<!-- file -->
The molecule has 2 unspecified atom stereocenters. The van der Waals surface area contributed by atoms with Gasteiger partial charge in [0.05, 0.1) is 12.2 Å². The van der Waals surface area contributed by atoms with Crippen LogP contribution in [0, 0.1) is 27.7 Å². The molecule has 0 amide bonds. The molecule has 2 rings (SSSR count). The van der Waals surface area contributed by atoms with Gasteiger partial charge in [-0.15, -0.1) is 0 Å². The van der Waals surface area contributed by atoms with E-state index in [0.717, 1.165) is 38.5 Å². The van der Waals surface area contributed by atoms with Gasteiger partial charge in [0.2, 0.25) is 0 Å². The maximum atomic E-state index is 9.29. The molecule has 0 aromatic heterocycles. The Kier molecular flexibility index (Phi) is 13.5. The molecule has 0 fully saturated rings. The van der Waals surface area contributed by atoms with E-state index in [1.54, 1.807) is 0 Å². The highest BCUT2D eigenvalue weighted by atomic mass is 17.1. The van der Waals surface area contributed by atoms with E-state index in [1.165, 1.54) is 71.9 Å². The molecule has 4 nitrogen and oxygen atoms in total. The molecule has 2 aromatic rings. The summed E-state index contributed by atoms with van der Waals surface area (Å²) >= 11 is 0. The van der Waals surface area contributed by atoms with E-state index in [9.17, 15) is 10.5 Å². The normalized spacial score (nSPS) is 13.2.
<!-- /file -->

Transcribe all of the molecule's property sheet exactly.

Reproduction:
The molecule has 2 unspecified atom stereocenters. The van der Waals surface area contributed by atoms with Gasteiger partial charge in [0.05, 0.1) is 12.2 Å². The van der Waals surface area contributed by atoms with Crippen LogP contribution in [0, 0.1) is 27.7 Å². The molecule has 0 amide bonds. The molecule has 2 rings (SSSR count). The van der Waals surface area contributed by atoms with Gasteiger partial charge in [-0.15, -0.1) is 0 Å². The van der Waals surface area contributed by atoms with E-state index in [0.717, 1.165) is 38.5 Å². The van der Waals surface area contributed by atoms with Gasteiger partial charge in [0.2, 0.25) is 0 Å². The maximum atomic E-state index is 9.29. The molecule has 0 aromatic heterocycles. The Kier molecular flexibility index (Phi) is 13.5. The molecule has 0 fully saturated rings. The van der Waals surface area contributed by atoms with E-state index in [1.54, 1.807) is 0 Å². The highest BCUT2D eigenvalue weighted by atomic mass is 17.1. The van der Waals surface area contributed by atoms with E-state index in [1.165, 1.54) is 71.9 Å². The molecule has 4 nitrogen and oxygen atoms in total. The molecule has 2 aromatic rings. The summed E-state index contributed by atoms with van der Waals surface area (Å²) >= 11 is 0. The van der Waals surface area contributed by atoms with E-state index in [9.17, 15) is 10.5 Å². The normalized spacial score (nSPS) is 13.2.